Oakland hosts meeting to address dire housing crisis

While acknowledging the urgent magnitude of a regional housing crisis driving up rents and pushing people out of Oakland, the City Council had no new polices ready to implement at a special meeting Wednesday night.

Instead, the meeting was held for informational purposes and to pass a broad policy outline for action -- a roadmap that anticipated the council would be well into its proposed measures by this point.

City Councilwoman Rebecca Kaplan criticized the slow response to addressing the skyrocketing cost of living in the city, saying she urged immediate follow up after the roadmap passed the Community and Economic Development Committee in June.

"Oakland does face a real housing crisis. It is significant, it is now, and it requires us to take real action," Kaplan said.

Councilman Dan Kalb, whose North Oakland district has seen some of the most drastic changes over the last decade, said the gravity of the situation could not be overstated.

"If you work here, you should be able to live here. If you live here now, you should be able to continue living here," Kalb said.

But more and more that is not Oakland's reality. Few Oakland residents could afford to stay in their neighborhood if they were forced to move: while the median income for renters is $34,195, the median rent has shot up to exceed $2,200, according to city data.

Numerous residents have already lost their homes in the last decade as the makeup of Oakland has changed considerably. In the 2013-2014 fiscal year there were nearly 11,000 evictions in the city. In the midst of the foreclosure crisis, 11,000 Oakland homes were foreclosed on between 2006 and 2013.

That has affected numerous low-income and minority families. The city's black population has declined by 24 percent from 2000-2010 while the homeownership rate in East Oakland dropped by 25 percent.

Despite 17,000 new jobs coming to the East Bay from 2013 to 2014, median income for black households in Oakland declined from $42,975 in 2000 to $35,050 a decade later while white income increased over that time from $79,102 to $81,959.

The city attorney's office has even alleged that black and minority homeowners were targeted for predatory loans leading up to the 2008 economic collapse, filing a lawsuit seeking damages from Wells Fargo earlier this month.

Wednesday night, the council voted to move forward with a broad package of measures intended to protect tenants facing displacement, shore up the existing housing stock and spur construction of new housing.

Tenant protections could include assistance with relocation and trying to come up with new ways to stop potentially illegal evictions that lower income tenants lack the resources to fight.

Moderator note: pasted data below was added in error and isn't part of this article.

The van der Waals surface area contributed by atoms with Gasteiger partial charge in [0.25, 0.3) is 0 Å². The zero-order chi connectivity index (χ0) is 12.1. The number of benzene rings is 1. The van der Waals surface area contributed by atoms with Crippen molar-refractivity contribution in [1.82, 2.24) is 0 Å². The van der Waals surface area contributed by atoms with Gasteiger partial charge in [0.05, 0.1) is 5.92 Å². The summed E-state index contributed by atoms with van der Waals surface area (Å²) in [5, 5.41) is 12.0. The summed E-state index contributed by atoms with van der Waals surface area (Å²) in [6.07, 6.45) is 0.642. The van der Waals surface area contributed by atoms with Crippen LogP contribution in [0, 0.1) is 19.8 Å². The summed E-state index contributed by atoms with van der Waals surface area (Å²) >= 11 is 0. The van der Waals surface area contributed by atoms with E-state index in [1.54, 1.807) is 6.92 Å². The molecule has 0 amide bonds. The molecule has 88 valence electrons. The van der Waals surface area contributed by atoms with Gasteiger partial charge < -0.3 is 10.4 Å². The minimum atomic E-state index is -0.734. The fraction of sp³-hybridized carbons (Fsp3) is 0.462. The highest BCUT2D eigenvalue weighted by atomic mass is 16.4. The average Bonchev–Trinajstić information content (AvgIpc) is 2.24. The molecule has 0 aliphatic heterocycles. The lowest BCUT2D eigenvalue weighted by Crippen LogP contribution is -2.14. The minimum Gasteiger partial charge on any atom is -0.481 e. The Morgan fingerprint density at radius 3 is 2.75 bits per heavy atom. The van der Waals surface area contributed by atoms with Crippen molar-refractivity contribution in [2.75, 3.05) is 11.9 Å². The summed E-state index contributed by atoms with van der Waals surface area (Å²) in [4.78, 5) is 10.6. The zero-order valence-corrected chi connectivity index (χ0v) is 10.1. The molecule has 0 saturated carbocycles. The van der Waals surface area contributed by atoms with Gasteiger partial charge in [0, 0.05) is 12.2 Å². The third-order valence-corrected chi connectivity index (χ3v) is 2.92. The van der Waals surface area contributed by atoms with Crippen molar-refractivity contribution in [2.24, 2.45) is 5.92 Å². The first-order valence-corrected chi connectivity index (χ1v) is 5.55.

The council recently addressed one method landlords used to push rent-controlled tenants out by limiting the amount of capital improvement costs that can be passed down to tenants.

Another aspect of the city's broad plan concerns capital improvements in many houses that may become unlivable without them. According to city data, 42 percent of the city's housing was built prior to World War II and more than 14,000 units may need seismic retrofit.

The council is working on policies to require those improvements while limiting rent increases and providing resources and incentives for landlords.

But the most important -- and most challenging -- aspect of the plan will be to get more housing built.
Oakland's current strategy will see only 1,500 new affordable housing units built over the next 7 years while it estimates more than 7,000 units will be necessary to keep up with rising demand.

Overall the city is estimated to need 14,765 new units by 2023.

The extreme demand for construction creates its own challenges. Ed Del Beccaro, East Bay and Silicon Valley managing director for real estate firm Transwestern, said as he addressed the council tonight that as regional housing demand has shot up, so have construction costs as skilled workers necessary for construction like electricians and welders are in short supply.

The entire Bay Area is facing a housing deficit of thousands of units, driving median home prices to staggering levels -- over $1 million in San Francisco -- with little relief in sight. 

The council promised quick action on some of the proposed measures with some slated to appear on meeting agendas by the end of the year.

Oakland Mayor Libby Schaaf, who did not attend the meeting, issued a statement during the meeting saying she supports the strategy laid out there.

"As someone who was born and raised in this city, I see and hear the crisis facing Oaklanders all over the city," Schaaf said. "Rents have increased 69 percent in seven years, putting Oakland at the center of a regional housing crisis that requires action now."